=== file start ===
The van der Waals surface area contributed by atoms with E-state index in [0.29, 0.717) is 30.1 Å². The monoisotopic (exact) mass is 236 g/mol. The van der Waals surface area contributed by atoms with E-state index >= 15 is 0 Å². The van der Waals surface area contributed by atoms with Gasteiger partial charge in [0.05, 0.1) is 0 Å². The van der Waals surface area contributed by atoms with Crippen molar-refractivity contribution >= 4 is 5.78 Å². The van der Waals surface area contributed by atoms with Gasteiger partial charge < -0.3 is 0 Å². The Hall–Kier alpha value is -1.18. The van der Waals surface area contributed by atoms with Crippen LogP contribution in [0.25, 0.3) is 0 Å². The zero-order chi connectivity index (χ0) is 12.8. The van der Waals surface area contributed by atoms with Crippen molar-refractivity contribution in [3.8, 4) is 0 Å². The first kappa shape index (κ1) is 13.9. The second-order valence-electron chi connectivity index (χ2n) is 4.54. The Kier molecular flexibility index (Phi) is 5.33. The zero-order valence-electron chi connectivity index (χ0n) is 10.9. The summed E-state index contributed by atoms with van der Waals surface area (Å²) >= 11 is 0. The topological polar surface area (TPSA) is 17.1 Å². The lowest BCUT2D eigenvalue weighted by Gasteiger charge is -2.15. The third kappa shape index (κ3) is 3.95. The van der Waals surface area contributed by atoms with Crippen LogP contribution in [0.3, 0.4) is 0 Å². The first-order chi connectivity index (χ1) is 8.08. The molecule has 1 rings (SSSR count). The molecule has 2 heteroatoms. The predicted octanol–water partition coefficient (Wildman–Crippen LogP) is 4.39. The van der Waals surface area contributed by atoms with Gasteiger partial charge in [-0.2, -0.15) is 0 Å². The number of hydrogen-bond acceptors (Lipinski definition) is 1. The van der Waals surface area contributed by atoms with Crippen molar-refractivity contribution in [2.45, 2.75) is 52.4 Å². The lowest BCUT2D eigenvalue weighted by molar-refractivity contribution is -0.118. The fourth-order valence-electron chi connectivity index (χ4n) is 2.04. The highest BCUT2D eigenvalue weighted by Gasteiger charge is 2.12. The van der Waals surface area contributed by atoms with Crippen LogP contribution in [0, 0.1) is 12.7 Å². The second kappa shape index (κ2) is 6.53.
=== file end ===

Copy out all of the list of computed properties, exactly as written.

The van der Waals surface area contributed by atoms with E-state index in [0.29, 0.717) is 30.1 Å². The monoisotopic (exact) mass is 236 g/mol. The van der Waals surface area contributed by atoms with E-state index >= 15 is 0 Å². The van der Waals surface area contributed by atoms with Gasteiger partial charge in [0.05, 0.1) is 0 Å². The van der Waals surface area contributed by atoms with Crippen molar-refractivity contribution >= 4 is 5.78 Å². The van der Waals surface area contributed by atoms with Gasteiger partial charge < -0.3 is 0 Å². The Hall–Kier alpha value is -1.18. The van der Waals surface area contributed by atoms with Crippen LogP contribution in [0.25, 0.3) is 0 Å². The zero-order chi connectivity index (χ0) is 12.8. The van der Waals surface area contributed by atoms with Crippen molar-refractivity contribution in [3.8, 4) is 0 Å². The first kappa shape index (κ1) is 13.9. The second-order valence-electron chi connectivity index (χ2n) is 4.54. The Kier molecular flexibility index (Phi) is 5.33. The zero-order valence-electron chi connectivity index (χ0n) is 10.9. The summed E-state index contributed by atoms with van der Waals surface area (Å²) >= 11 is 0. The topological polar surface area (TPSA) is 17.1 Å². The lowest BCUT2D eigenvalue weighted by Gasteiger charge is -2.15. The third kappa shape index (κ3) is 3.95. The van der Waals surface area contributed by atoms with Crippen LogP contribution in [0.3, 0.4) is 0 Å². The first-order chi connectivity index (χ1) is 8.08. The molecule has 1 rings (SSSR count). The molecule has 2 heteroatoms. The predicted octanol–water partition coefficient (Wildman–Crippen LogP) is 4.39. The van der Waals surface area contributed by atoms with Gasteiger partial charge in [-0.2, -0.15) is 0 Å². The number of hydrogen-bond acceptors (Lipinski definition) is 1. The van der Waals surface area contributed by atoms with Crippen molar-refractivity contribution in [2.45, 2.75) is 52.4 Å². The lowest BCUT2D eigenvalue weighted by molar-refractivity contribution is -0.118. The fourth-order valence-electron chi connectivity index (χ4n) is 2.04. The highest BCUT2D eigenvalue weighted by Gasteiger charge is 2.12. The van der Waals surface area contributed by atoms with Crippen LogP contribution in [0, 0.1) is 12.7 Å². The second kappa shape index (κ2) is 6.53.